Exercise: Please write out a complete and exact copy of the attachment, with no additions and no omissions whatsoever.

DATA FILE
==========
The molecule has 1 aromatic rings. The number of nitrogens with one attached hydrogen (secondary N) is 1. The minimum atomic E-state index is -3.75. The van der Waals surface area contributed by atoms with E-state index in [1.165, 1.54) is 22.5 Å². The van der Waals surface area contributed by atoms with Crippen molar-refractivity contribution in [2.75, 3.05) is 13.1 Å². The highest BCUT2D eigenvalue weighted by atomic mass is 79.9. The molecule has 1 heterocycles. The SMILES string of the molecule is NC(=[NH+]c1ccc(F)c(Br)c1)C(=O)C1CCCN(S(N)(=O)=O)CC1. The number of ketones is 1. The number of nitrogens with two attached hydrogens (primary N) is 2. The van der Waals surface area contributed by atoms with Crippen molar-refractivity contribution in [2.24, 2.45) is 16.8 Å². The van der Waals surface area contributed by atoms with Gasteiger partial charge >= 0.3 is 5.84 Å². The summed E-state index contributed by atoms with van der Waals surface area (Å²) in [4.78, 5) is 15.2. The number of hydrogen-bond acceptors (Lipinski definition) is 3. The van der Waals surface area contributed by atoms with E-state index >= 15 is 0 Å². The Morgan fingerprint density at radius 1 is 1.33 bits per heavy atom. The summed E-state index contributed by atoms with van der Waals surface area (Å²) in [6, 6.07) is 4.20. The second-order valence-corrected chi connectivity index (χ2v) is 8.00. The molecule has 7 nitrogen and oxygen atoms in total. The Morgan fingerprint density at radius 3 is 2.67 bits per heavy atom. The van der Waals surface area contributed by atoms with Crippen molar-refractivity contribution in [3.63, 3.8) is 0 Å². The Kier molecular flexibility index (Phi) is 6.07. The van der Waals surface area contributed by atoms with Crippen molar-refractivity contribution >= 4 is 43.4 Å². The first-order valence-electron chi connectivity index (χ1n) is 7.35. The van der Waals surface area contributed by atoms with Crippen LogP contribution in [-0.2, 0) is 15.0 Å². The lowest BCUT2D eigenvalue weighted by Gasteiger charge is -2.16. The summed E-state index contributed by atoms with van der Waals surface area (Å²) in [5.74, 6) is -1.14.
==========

The molecule has 1 aromatic rings. The number of nitrogens with one attached hydrogen (secondary N) is 1. The minimum atomic E-state index is -3.75. The van der Waals surface area contributed by atoms with E-state index in [1.165, 1.54) is 22.5 Å². The van der Waals surface area contributed by atoms with Crippen molar-refractivity contribution in [2.75, 3.05) is 13.1 Å². The highest BCUT2D eigenvalue weighted by atomic mass is 79.9. The molecule has 1 heterocycles. The SMILES string of the molecule is NC(=[NH+]c1ccc(F)c(Br)c1)C(=O)C1CCCN(S(N)(=O)=O)CC1. The number of ketones is 1. The number of nitrogens with two attached hydrogens (primary N) is 2. The van der Waals surface area contributed by atoms with Crippen molar-refractivity contribution in [2.24, 2.45) is 16.8 Å². The van der Waals surface area contributed by atoms with Gasteiger partial charge >= 0.3 is 5.84 Å². The summed E-state index contributed by atoms with van der Waals surface area (Å²) in [4.78, 5) is 15.2. The number of hydrogen-bond acceptors (Lipinski definition) is 3. The van der Waals surface area contributed by atoms with E-state index >= 15 is 0 Å². The Morgan fingerprint density at radius 1 is 1.33 bits per heavy atom. The summed E-state index contributed by atoms with van der Waals surface area (Å²) in [6, 6.07) is 4.20. The second-order valence-corrected chi connectivity index (χ2v) is 8.00. The molecule has 7 nitrogen and oxygen atoms in total. The Morgan fingerprint density at radius 3 is 2.67 bits per heavy atom. The van der Waals surface area contributed by atoms with Crippen molar-refractivity contribution in [3.63, 3.8) is 0 Å². The Kier molecular flexibility index (Phi) is 6.07. The van der Waals surface area contributed by atoms with Crippen molar-refractivity contribution >= 4 is 43.4 Å². The first-order valence-electron chi connectivity index (χ1n) is 7.35. The van der Waals surface area contributed by atoms with Crippen LogP contribution in [-0.2, 0) is 15.0 Å². The lowest BCUT2D eigenvalue weighted by Gasteiger charge is -2.16. The summed E-state index contributed by atoms with van der Waals surface area (Å²) in [5.74, 6) is -1.14.